Hartal and rally mar J&K "martyrs day"


15th July 1997
By: Asha Khosa

SRINAGAR: A Sombre occasion on Sunday to remember the Kashmiris who had laid down their lives while protesting against autocratic rule in 1931 turned into a high point in the ongoing battle for supremacy among various political groups in the Valley.

While the separatist All Parties Hurriyat Conference observed it a "black day" and called for a total strike, the National Conference held a rather insipid show at the first-ever political rally after coming to power. The "martyrs" day also saw Shabir Shah's relation with the APHC deteriorate further as he boycotted their "hartal call".

The ruling party organised a tribute paying function at the graveyard at Khanyar downtown, where 22 victims of the 1931 protests lay buried. Later in the day a few thousand people, mostly brought in chartered buses from rural areas, attended the party's public rally in the bandh-affected Srinagar city.The National Conference lashed out at the Hurriyat for "disowning the martyrs by calling for a black day.

They held the separatist leaders responsible for the bloodbath and turmoil in Kashmir.Official sources said Chief Minister Farooq Abdullah was away in London on a fortnight long vacation with his family.The Hurriyat call, given mainly to sabotage the NC public rally, was near total in the city.

The poor attendance in the public meeting, the NC sources said, was due to the "hartal" and a perceived threat by militants to transporters who would help the party in ferrying people to the public meeting venue.Shabir Shah offered floral tributes to the martyrs in defiance of the APHC diktats.

He told The Indian Express that the 1931 martyrs were the harbingers of the Kashmiri peoples' movement for self-determination and ignoring them would amount to insulting them.Meanwhile, Director General of State Police Gurbachan Singh Jagat said today that militancy in Jammu and Kashmir is in its last phase and could be over by the end of next year if the present level of pressure against militants continues."The activised state police is now all out after the militants.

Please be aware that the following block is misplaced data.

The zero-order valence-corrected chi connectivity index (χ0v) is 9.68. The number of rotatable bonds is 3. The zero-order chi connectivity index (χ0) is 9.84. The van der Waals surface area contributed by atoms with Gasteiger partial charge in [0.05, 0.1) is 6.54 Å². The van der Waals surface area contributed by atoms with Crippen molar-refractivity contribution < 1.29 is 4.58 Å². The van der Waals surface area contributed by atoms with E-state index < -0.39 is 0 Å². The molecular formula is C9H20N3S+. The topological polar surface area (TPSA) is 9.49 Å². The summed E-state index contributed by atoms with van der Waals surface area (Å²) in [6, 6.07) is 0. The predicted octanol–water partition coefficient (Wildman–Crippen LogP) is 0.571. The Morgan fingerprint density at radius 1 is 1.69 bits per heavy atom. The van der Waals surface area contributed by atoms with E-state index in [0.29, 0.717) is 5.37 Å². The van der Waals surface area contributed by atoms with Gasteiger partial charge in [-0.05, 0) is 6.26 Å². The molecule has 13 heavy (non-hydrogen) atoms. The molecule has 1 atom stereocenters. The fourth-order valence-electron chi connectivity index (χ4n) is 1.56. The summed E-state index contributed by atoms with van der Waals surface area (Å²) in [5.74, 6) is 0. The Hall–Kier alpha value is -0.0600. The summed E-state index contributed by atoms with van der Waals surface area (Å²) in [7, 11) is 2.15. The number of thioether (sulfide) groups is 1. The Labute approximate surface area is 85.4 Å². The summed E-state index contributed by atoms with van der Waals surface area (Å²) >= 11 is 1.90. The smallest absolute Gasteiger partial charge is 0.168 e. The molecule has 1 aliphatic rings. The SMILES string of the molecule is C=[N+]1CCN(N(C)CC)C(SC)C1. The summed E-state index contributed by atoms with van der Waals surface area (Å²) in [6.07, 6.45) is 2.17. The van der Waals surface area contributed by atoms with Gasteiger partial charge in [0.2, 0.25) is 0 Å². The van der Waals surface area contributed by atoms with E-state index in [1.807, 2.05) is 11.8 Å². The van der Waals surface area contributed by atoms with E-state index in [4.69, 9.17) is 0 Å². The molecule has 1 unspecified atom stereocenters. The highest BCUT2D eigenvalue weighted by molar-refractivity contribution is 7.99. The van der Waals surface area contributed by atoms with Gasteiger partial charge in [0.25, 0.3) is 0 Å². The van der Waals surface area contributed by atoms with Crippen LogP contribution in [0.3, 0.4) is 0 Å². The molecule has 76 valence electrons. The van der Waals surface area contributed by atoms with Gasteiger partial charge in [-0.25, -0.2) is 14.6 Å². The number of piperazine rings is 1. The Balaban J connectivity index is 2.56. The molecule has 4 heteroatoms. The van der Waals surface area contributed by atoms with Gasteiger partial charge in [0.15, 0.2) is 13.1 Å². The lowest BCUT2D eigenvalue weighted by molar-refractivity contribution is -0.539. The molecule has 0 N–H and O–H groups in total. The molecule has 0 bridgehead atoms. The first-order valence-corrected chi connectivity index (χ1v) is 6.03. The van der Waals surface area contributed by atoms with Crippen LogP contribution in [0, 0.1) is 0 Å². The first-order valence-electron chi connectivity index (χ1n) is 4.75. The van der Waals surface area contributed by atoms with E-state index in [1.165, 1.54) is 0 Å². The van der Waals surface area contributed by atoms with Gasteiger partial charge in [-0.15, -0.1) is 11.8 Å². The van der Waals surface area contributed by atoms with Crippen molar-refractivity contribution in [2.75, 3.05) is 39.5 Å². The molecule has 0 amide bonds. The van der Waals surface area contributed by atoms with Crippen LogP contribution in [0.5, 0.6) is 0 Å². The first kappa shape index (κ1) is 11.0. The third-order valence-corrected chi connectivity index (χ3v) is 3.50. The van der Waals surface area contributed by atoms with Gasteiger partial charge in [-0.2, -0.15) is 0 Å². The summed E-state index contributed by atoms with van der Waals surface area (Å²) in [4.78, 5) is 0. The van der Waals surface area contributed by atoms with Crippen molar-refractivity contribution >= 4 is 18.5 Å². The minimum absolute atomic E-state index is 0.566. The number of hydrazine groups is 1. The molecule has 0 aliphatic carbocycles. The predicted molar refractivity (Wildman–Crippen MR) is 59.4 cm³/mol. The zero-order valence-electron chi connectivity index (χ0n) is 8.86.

We are working according to a changed strategy which involves direct offensive," the state police chief said in New Delhi. "Things will definitely be much better by mid-1998," he added.Observing that the current summer is crucial in terms of the "degree of militancy", he said police was intensifying its steps like specifying targets, enlisting militant leaders and entrusting police officers with specific tasks.Jagat, who took over the command of the state police in February, said fresh recruitment from among the locals has dried up and infiltrators mainly consist of mercenaries from Pakistan andPakistan occupied Kashmir (PoK).

Pakistan was again trying to win over the reformed militants to join their machinations. "But not many will go to a losing side," Jagat said.Referring to the counter-militancy drive, he said that a major improvement has been in the information flow from people and police which in turn had resulted in the arrest or killing of many top leaders of militant organisations in the recent months.Jagat termed the coordination between local police and para-military forces and army as "excellent" and said that to strengthen the cooperation, we (heads of forces) undertake joint tours across the state to convey the message.

Eleven militants, including a woman activist from Bandipur surrendered to the security forces in Kashmir valley on Tuesday. The militants handed over a large cache of arms and ammunition but the identity of the militants and their affiliation was not disclosed as yet. This surrender, official sources said, was a "major setback" for the militants in north Kashmir. Security forces also apprehended a suspected militant at Magam and recovered a large quantity of arms.


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